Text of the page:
Why Iraqiyya Should Accept the Speakership
Posted by Reidar Visser on Thursday, 4 November 2010 12:56
[Update 5 November 19:30 CET: The meeting in parliament has been postponed until 11 November]
Fuad Masum, the temporary speaker of the parliament, has issued a call for the assembly to meet on Monday in order to select a speaker in accordance with orders from the federal supreme court. Iraqiyya is reportedly hunkering down and trying to make up its mind about what to do; the option of a boycott is reportedly on the table.
The best option for Iraqiyya seems perfectly clear: They should accept the speakership of the parliament offered to them by Maliki and the Kurds. Not with reference to the government-formation process, which is increasingly going in a direction which makes it futile for Iraqiyya to participate anyway. But because the position of the speakership offers an excellent opportunity for dominating the agenda of parliament and showcasing Iraqiyya as a nationalist party before the next parliamentary elections, scheduled for 2015.
By now it should be evident to Iraqiyya that there is no point in participating wholeheartedly in the next government. The last month has been a competition between Allawi and Maliki in giving further decentralising concessions to the Kurds, which is a game Iraqiyya can never win without stultifying itself vis-à-vis its own electorate. Iraqiyya is in principle against most of the 19 points demanded by the Kurds and it would be too much of an uphill struggle to try to pretend that there is agreement. Besides, all the miracles Iraqiyya had been hoping for involving regional and international forces seem to come to nothing, as expected. After all, there was no Syrian miracle, no UN Security Council miracle, no Saudi miracle, no international court on the Wikileaks, no Arbil meeting this week… The list could be made longer. And, now that the midterm elections are over, perhaps Iraqiyya leaders will also realise that there will be no shift in US policy towards greater intervention in Iraq, even after 2 November. The Americans keep telling Iraqiyya they should have a beefed-up presidency, yet they cannot explain how such a dramatic constitutional change would come about prior to the seating of the government. It is simply time to stop believing that Washington possesses any atomic option in this regard.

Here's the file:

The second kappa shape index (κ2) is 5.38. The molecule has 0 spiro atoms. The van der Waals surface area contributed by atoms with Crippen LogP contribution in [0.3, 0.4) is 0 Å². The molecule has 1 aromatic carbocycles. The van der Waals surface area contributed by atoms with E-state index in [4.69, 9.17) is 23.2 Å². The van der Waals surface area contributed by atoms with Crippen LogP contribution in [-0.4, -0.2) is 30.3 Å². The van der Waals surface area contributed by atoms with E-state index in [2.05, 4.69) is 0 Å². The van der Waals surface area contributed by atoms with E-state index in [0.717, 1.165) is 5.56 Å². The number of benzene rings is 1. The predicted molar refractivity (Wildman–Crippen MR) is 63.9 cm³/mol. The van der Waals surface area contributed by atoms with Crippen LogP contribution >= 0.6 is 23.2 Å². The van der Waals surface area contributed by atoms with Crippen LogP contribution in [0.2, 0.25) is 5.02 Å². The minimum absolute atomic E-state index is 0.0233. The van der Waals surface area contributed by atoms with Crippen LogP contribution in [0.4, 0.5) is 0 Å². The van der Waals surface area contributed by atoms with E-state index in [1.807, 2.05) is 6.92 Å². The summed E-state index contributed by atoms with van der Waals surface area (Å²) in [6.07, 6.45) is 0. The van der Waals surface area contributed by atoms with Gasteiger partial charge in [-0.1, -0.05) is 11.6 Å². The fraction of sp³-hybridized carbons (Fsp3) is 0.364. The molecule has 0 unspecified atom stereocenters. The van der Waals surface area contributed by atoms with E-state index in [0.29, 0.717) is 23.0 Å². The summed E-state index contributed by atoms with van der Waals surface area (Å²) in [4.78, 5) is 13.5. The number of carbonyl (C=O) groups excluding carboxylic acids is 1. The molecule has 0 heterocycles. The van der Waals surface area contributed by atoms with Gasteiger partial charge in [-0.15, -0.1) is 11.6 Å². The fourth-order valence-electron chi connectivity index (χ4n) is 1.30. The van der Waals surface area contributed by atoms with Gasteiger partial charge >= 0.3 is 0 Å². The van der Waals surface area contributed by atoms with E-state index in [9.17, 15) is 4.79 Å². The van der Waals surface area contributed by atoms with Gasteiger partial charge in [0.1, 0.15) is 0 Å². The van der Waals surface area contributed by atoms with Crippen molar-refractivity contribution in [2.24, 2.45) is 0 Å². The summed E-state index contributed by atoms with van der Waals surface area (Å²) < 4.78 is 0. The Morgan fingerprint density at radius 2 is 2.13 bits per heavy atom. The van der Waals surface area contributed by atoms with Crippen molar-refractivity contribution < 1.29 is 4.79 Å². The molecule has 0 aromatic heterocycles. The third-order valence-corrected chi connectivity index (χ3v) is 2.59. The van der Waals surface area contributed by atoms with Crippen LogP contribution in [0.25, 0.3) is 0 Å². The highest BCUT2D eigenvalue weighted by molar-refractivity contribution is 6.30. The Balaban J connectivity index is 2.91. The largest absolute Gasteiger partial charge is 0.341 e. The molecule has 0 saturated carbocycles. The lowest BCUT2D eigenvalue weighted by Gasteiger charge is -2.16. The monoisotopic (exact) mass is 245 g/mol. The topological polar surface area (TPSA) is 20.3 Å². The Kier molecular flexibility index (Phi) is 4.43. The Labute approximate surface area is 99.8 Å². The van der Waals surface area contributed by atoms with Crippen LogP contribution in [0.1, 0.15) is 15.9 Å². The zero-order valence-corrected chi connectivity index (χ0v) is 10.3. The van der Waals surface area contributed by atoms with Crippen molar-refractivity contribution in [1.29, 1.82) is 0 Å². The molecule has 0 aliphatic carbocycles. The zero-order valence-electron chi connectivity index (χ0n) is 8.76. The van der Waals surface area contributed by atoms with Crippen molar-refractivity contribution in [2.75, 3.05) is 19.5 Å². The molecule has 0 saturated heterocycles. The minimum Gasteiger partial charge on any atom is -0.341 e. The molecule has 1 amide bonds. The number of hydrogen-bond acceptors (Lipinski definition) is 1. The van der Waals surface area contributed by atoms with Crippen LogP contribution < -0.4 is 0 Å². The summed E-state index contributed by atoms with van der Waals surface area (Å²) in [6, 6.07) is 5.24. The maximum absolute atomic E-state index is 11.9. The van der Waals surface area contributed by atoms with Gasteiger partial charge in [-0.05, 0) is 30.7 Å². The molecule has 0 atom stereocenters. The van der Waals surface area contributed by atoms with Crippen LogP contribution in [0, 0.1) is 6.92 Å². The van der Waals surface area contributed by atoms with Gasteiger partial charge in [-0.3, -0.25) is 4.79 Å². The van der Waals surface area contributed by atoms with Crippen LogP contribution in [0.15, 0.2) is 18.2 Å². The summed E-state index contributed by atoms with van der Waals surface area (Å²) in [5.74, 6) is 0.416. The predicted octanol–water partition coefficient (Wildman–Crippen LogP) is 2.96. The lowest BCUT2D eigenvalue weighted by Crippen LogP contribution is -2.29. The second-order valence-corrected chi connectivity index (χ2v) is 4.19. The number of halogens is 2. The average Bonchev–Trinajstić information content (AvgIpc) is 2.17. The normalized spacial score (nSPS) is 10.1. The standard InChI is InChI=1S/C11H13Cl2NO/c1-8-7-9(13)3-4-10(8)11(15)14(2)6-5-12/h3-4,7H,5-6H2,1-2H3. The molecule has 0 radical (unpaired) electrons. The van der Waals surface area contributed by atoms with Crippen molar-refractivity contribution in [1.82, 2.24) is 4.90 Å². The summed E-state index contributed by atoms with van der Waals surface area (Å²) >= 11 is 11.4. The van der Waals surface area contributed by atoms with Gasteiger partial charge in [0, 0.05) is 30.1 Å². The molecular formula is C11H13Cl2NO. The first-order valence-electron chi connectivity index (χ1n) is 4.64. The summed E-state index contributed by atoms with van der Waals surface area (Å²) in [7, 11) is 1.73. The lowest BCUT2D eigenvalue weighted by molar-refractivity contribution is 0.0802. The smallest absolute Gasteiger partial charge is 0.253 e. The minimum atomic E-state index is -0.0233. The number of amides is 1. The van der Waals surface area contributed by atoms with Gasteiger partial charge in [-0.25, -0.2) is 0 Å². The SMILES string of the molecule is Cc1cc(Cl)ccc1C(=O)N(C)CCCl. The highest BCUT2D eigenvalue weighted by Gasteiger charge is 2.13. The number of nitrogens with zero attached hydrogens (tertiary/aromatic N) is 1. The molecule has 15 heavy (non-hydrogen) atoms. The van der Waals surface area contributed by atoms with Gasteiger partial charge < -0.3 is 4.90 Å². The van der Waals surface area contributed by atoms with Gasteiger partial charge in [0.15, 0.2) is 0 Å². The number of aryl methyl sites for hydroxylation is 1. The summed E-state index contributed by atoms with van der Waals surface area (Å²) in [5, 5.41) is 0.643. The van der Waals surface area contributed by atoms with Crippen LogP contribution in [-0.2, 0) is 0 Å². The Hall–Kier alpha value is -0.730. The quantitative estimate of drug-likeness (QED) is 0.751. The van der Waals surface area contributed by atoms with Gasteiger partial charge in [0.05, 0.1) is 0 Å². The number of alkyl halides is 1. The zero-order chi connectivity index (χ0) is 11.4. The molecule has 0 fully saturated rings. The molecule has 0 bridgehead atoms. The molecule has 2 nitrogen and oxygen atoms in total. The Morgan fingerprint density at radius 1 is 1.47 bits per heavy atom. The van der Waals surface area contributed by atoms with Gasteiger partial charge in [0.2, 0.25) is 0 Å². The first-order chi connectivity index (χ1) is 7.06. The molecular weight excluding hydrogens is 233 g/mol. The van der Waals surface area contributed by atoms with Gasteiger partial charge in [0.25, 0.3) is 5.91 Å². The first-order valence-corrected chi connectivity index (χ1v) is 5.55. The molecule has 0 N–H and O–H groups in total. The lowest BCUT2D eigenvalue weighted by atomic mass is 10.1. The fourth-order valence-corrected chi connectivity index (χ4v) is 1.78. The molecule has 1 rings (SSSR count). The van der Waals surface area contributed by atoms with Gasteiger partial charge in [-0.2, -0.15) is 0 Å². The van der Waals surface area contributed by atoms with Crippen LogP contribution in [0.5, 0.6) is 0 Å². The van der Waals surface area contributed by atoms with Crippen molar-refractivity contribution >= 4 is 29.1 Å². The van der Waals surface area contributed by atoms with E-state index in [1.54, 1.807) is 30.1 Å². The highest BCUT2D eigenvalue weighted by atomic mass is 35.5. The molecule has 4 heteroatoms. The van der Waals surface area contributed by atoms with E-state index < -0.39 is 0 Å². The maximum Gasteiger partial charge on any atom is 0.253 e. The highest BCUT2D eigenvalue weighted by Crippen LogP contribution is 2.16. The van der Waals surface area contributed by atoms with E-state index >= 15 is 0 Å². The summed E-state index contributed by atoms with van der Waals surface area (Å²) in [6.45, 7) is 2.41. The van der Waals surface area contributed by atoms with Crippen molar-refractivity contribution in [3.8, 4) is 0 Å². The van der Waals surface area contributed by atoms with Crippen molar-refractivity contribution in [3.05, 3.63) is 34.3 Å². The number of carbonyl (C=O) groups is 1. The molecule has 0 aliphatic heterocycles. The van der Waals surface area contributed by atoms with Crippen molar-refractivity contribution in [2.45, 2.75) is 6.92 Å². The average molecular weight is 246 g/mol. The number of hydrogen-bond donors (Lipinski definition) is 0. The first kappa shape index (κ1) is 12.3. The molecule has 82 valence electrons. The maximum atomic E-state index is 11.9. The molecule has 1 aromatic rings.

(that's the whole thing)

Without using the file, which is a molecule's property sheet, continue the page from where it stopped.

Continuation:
The decision by Masum of the Kurdish alliance to call parliament into session signals basic acceptance among the Kurds for a process that will eventually end up giving the premiership to Nuri al-Maliki, either by the creation of a new government or the continuation of the current one. It is perfectly conceivable there will be some further dithering from the Sadrists or even those Kurds that are most sceptical about Maliki, but that will be for the sake of extracting more concessions for their own personal gain and will not go to a point that will make it more attractive for Iraqiyya to participate. Instead, Iraqiyya should see the speakership as a unique opportunity for obstructing the legislative agenda of the next government, naming and shaming it whenever it tries to destroy the Iraqi state even further, and highlighting the unconstitutional nature of many of the Kurdish demands that will serve as its legislative programme. Instead of muttering in regional capitals, Iraqiyya could be centre stage, speaking with a clear voice and managing the discussion of laws on a Kirkuk referendum, oil and gas and constitutional revision under article 142. In reality, there probably is no better vantage point for making a critical contribution to Iraqi democracy than the parliamentary speakership.
Of course, right now the other parties are offering the speakership to Iraqiyya on the premise of junior participation by Allawi in a Maliki-led government. But there is no problem in Iraqiyya accepting a couple of ministries and then resigning from them once the next government begins making mistakes, which will be soon after its formation. At that point, Iraqiyya can focus on the speakership as its main plank in Iraqi politics, and it will be difficult for critics to take it away from them, not least because the mechanisms for sacking the speaker in the bylaws of the Iraqi parliament are poorly defined. In sum it would be a much more honourable option than fighting for spoils in an oversized government defined by a pro-Kurdish agenda.
And one more thing: If possible, don’t give them a Sunni Arab. What better way for Iraqiyya of protesting the whole concept of ethno-sectarian quotas and its avid promoters across the globe than having a parliamentary speaker with some kind of complicated, unexpected and quintessentially Iraqi ethno-sectarian background?
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